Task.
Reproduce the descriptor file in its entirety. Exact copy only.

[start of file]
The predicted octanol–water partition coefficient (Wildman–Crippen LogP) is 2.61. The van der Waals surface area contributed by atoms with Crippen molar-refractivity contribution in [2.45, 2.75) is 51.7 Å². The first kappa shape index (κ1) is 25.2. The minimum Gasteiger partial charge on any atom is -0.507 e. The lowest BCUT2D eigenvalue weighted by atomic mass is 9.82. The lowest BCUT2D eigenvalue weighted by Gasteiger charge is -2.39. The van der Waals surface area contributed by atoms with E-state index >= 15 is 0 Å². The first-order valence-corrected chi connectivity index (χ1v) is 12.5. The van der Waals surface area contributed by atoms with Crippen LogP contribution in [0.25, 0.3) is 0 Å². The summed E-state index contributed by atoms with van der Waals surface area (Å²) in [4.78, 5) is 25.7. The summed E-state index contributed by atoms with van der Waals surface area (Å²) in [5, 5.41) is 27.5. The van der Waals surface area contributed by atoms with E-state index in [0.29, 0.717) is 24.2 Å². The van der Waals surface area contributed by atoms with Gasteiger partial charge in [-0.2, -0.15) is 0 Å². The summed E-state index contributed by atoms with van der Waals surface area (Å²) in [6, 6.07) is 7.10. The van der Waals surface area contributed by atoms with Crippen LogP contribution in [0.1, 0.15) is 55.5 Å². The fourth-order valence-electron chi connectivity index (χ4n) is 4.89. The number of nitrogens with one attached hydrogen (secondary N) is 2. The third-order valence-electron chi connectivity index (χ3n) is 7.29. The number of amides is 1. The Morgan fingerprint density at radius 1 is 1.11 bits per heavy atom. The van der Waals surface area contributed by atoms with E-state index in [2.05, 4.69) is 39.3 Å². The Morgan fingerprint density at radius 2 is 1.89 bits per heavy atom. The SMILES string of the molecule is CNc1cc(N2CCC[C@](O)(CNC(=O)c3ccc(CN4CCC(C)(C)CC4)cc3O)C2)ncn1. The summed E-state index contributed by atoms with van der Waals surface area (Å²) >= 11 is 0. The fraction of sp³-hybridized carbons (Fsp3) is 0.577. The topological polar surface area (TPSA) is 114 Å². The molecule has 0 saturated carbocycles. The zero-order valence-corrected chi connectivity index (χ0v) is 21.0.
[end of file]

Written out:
The predicted octanol–water partition coefficient (Wildman–Crippen LogP) is 2.61. The van der Waals surface area contributed by atoms with Crippen molar-refractivity contribution in [2.45, 2.75) is 51.7 Å². The first kappa shape index (κ1) is 25.2. The minimum Gasteiger partial charge on any atom is -0.507 e. The lowest BCUT2D eigenvalue weighted by atomic mass is 9.82. The lowest BCUT2D eigenvalue weighted by Gasteiger charge is -2.39. The van der Waals surface area contributed by atoms with E-state index >= 15 is 0 Å². The first-order valence-corrected chi connectivity index (χ1v) is 12.5. The van der Waals surface area contributed by atoms with Crippen LogP contribution in [0.25, 0.3) is 0 Å². The summed E-state index contributed by atoms with van der Waals surface area (Å²) in [4.78, 5) is 25.7. The summed E-state index contributed by atoms with van der Waals surface area (Å²) in [5, 5.41) is 27.5. The van der Waals surface area contributed by atoms with E-state index in [0.29, 0.717) is 24.2 Å². The van der Waals surface area contributed by atoms with Gasteiger partial charge in [-0.2, -0.15) is 0 Å². The summed E-state index contributed by atoms with van der Waals surface area (Å²) in [6, 6.07) is 7.10. The van der Waals surface area contributed by atoms with Crippen LogP contribution in [0.1, 0.15) is 55.5 Å². The fourth-order valence-electron chi connectivity index (χ4n) is 4.89. The number of nitrogens with one attached hydrogen (secondary N) is 2. The third-order valence-electron chi connectivity index (χ3n) is 7.29. The number of amides is 1. The Morgan fingerprint density at radius 1 is 1.11 bits per heavy atom. The van der Waals surface area contributed by atoms with E-state index in [2.05, 4.69) is 39.3 Å². The Morgan fingerprint density at radius 2 is 1.89 bits per heavy atom. The SMILES string of the molecule is CNc1cc(N2CCC[C@](O)(CNC(=O)c3ccc(CN4CCC(C)(C)CC4)cc3O)C2)ncn1. The summed E-state index contributed by atoms with van der Waals surface area (Å²) >= 11 is 0. The fraction of sp³-hybridized carbons (Fsp3) is 0.577. The topological polar surface area (TPSA) is 114 Å². The molecule has 0 saturated carbocycles. The zero-order valence-corrected chi connectivity index (χ0v) is 21.0.